Mon Sep 17, 2001 | day 7
Arrondissements of Paris are like Zip Codes in the States whereas they divide an area into sections. There are 20 arrondissements in Paris, starting in the middle of the city with the first and spiraling out to the 20th. Most tourists only visit the popular ones that are filled with well-known monuments. But I, on the other hand, have made it a mission to visit the outskirts of Paris. The places the tourist store owners live and shop. Thanks to the transit system here, I have been to more than half of the "arrt"s in the past 6 days. All of them have their beauty and charm and it is hard to pick one as my second favorite (my first, by far, is the 5th, a.k.a The Latin Quarter).
Since I last wrote, (3 days ago) I have been having a blast. I wake up, jump on a bus, and let it take me wherever it might go. Sure, I have an idea on where I would like to go, but if the bus/Metro/RER go on a non-direct course to my intended destination, so be it! All the more adventurous in my mind.
However, I usually like to ignore the extremely complex transportation system and use my own two feet to get places. Walking about 6-7 miles a day (sometimes more) makes me appreciate the hikes I did at camp. If it wasn't for them, I wouldn't have been physically ready for any of this.
I have not been by the shrine at the U.S Embassy since Thursday. It's just too emotional to go there. But the signs of the Incident are still all around. There's a newsstand on just about every corner with magazines and newspapers with front covers reading "Adieu... Et Merci," L'Attaque," and "L'Horreur." Most of the titles used the French word "guerre" and I did not know what it meant. "Etat De Guerre." "La Guerre." I did not figure out what it's English counterpart was until I went by a video store and caught the translated title of the Wesley Snipes movie "L' Art De La Guerre" or "The Art of War."
Outside the Palais De Chaillot, there were silent protesters holding up black and white posters of a Palestinian man with bold red lettering running down it's side: MASSAUD. The name and face were unfamiliar to me so I asked one of the 60+ people who were standing in the area studying the protesters. The Palistinian-French man was named Idir, and he is a 20-something student at the University of Paris. Idir was happy to give me a brief history lesson on Massaud.
Massaud was the leader of the Northern Rebel Alliance in Pakistan who fought Osama Bin Laden for 6 years. Most Europeans believe that the Soviet union fell because of Massaud. He started as an engineer in 1979 when the USSR invaded Pakistan. He was so against it, that he basically became a leader of a rebel army which grew so big, they were able to push the USSR out of his country. The USSR fell just a year later.
Massaud was killed by Bin Laden two days before the attack on the US.
After my informative "lesson," I continued on, found a grocery store, bought $7 in groceries, and had a picnic in the shadow of the Eiffel Tower in the Parc du Champ de Mars.
There was a group of students sitting nearby so I asked them to join me. We talked, drank wine and had goat cheese on crackers for 2 hours. The group of eight were living in Paris but were originally from Mexico and Germany. They were impressed with my ability to speak not only English, but also a little bit of German and Spanish. (the only other two languages I can grasp) They were there in the park to have a small party in celebration of Mexico's Independence. We had a great time yelling "Viva La Mexico!" and "Revolution!"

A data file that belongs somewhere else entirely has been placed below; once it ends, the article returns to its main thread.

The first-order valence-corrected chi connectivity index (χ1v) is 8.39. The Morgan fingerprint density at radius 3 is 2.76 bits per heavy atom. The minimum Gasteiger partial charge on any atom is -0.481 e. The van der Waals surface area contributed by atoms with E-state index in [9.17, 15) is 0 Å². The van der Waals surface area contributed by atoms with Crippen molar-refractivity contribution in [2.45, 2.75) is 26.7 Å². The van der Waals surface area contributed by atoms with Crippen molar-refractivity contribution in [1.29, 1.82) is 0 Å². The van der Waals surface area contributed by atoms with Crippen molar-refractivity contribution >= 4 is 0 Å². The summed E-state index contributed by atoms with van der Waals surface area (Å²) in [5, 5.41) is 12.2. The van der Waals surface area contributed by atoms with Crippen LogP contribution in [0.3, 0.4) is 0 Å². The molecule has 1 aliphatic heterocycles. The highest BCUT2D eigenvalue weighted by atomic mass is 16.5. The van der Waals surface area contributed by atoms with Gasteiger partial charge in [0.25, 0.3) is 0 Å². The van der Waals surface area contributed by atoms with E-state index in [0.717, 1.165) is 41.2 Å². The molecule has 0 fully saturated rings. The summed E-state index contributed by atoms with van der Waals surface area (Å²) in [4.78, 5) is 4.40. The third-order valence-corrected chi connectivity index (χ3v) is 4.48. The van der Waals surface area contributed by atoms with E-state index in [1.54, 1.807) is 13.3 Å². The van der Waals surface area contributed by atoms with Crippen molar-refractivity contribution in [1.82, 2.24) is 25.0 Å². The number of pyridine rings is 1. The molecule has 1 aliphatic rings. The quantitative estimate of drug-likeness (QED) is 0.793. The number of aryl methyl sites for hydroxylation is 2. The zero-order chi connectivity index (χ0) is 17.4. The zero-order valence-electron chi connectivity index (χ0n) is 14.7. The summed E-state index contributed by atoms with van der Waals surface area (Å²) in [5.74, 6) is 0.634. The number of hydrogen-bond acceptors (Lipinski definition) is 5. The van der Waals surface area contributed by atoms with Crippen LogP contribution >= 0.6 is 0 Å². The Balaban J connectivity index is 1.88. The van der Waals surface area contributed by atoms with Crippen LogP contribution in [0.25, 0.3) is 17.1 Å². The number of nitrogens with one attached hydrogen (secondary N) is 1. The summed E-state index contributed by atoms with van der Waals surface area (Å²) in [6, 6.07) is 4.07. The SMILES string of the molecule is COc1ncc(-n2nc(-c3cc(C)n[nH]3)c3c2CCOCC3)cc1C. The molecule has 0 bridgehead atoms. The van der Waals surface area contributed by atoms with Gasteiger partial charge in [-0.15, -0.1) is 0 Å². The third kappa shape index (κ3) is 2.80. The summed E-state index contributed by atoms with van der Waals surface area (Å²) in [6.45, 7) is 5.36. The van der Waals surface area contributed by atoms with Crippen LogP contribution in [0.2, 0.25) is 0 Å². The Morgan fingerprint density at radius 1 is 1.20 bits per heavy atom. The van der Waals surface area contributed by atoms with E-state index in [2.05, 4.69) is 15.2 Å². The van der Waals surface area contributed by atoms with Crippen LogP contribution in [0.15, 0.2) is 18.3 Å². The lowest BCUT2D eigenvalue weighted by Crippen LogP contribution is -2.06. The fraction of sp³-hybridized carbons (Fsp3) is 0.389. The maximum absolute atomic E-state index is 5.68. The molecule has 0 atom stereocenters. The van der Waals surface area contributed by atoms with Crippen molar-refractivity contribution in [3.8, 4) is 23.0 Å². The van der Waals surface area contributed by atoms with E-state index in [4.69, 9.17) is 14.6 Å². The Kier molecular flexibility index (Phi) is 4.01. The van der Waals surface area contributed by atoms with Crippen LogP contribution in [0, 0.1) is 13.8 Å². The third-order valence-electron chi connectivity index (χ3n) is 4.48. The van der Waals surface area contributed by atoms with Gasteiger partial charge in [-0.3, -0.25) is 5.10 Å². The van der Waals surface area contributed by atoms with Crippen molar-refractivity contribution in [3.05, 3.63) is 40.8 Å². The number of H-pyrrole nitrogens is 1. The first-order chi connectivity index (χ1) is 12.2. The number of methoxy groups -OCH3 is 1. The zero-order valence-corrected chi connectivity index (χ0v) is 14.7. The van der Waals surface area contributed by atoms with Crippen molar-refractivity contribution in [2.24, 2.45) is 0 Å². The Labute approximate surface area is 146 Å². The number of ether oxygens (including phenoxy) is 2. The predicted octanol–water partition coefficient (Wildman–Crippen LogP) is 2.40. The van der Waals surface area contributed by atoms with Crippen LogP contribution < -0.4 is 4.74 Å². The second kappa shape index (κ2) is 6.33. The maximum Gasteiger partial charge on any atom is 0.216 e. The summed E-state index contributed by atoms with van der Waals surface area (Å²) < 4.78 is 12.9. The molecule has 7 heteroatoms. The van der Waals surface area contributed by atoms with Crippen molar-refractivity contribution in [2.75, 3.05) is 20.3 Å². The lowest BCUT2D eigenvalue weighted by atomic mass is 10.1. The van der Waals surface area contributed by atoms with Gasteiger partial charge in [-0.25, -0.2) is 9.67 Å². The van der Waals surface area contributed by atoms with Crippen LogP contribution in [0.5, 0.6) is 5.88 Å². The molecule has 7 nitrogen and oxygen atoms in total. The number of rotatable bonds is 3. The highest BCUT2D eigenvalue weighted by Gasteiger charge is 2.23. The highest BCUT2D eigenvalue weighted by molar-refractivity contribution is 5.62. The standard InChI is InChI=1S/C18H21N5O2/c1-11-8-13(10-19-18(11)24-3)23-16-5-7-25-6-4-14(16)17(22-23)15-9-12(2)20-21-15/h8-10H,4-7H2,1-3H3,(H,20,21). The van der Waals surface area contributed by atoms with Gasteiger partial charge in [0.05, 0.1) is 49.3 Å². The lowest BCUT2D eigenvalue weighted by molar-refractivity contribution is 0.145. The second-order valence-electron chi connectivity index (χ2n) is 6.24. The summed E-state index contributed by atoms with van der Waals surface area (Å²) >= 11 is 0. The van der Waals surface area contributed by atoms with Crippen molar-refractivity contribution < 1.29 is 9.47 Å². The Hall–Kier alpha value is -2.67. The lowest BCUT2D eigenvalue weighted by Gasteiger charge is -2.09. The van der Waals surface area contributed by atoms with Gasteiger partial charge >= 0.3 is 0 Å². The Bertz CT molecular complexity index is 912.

If you think that "Paris on $20 a Day" is impossible, let me be an example on how that isn't. The "$7 in groceries" I mentioned? It lasted me for two meals. It consisted of goat cheese, crackers, sliced ham, yogurt, an apple, a bottle of juice, Nutella, and graham crackers. If you want people to be your friend, all you have to do is carry around a container of Nutella. It is a delicious chocolate sauce which is good for ANYTHING! It reminds me of the taste of melted Hershey's chocolate bars.
Also a cheap way to survive in Paris is to go to their beautiful (free) parks. Yesterday, I spent all my time at some of them. My favorite park of Paris is in the 19th arrondissement, called Le Parc Des Buttes. It was designed by a man named Jean-Charles Alphand, who I consider the Walt Disney of the 19th century! In the 1860's, upon the request of Napoleon III, Alphand created a park using dynamite to reshape the land, with rolling green hills, large pillars of rock, and caves with waterfalls flowing out of them. The park reminds me a lot of Tom Sawyer's Island in Disneyland with it's many tunnels through rock leading to views of the park. I spent a few hours here walking or just relaxing on one of the many grassy hills, watching kids play and drawing the impressive sights. My favorite is the Temple of Sybil, a gazebo-like structure on the top of a 270 foot cliff which drops straight down into a moat (all created thanks to Mr. Alphand's dynamite.)
Right now, I am writing this e-mail from Du Cimetiere du Pere-Lachaise, the largest cemetery in Paris, current residence for Jim Morrison, Frederic Chopin and Oscar Wilde. I had no idea how recent some of the graves were until I saw four grave diggers!! They were removing what looked like an old grave/tomb and preparing to put in a new one. In my best non-French, (read: using single English words and lots of body language), I asked one of them if I could have a piece of the large stone edifice which was now broken in pieces. They nodded. So I now own a (small) piece of a tomb!
Well, I must go now. The bells are tolling so that must mean the cemetery is about to close. The last thing I want is to be locked in here all night!
Love to all,